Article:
Abstract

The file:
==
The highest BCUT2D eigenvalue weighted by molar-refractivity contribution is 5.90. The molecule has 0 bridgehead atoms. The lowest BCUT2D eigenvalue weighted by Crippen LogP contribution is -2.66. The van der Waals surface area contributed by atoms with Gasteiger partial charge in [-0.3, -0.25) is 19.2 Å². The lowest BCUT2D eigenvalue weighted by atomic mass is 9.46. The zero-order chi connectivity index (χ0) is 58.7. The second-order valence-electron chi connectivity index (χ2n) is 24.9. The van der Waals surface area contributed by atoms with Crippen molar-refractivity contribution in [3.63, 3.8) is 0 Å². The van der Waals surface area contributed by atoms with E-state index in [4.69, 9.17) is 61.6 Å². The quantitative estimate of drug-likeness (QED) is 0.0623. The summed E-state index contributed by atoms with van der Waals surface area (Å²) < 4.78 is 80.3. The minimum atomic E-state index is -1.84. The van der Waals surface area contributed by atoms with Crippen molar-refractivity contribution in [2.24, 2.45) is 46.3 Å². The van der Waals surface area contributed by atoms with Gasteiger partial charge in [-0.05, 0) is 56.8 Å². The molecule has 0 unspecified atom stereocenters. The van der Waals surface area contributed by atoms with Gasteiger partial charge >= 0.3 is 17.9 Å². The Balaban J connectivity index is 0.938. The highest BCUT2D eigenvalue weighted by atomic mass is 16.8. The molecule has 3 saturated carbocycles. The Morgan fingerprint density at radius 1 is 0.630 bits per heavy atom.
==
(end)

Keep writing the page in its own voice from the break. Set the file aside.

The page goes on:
Tacitus’s pointed use of fire-related metaphors in connection with three dissident authors in the Annals—Cremutius Cordus, Lucan, and Arulenus Rusticus—works proleptically against known aspects of each author’s life and works. Such terms highlight the state-mandated burning of the books of Cremutius and Arulenus under Tiberius and Domitian, respectively; in the case of Lucan, Tacitus seems to be playing indirectly on the poet’s fatal conflict with the “incendiary” Nero, as well as (perhaps) alluding to his lost De incendio urbis. Finally, the imagery and content of these episodes find further company in Tacitus’s account of the Fire of 64.

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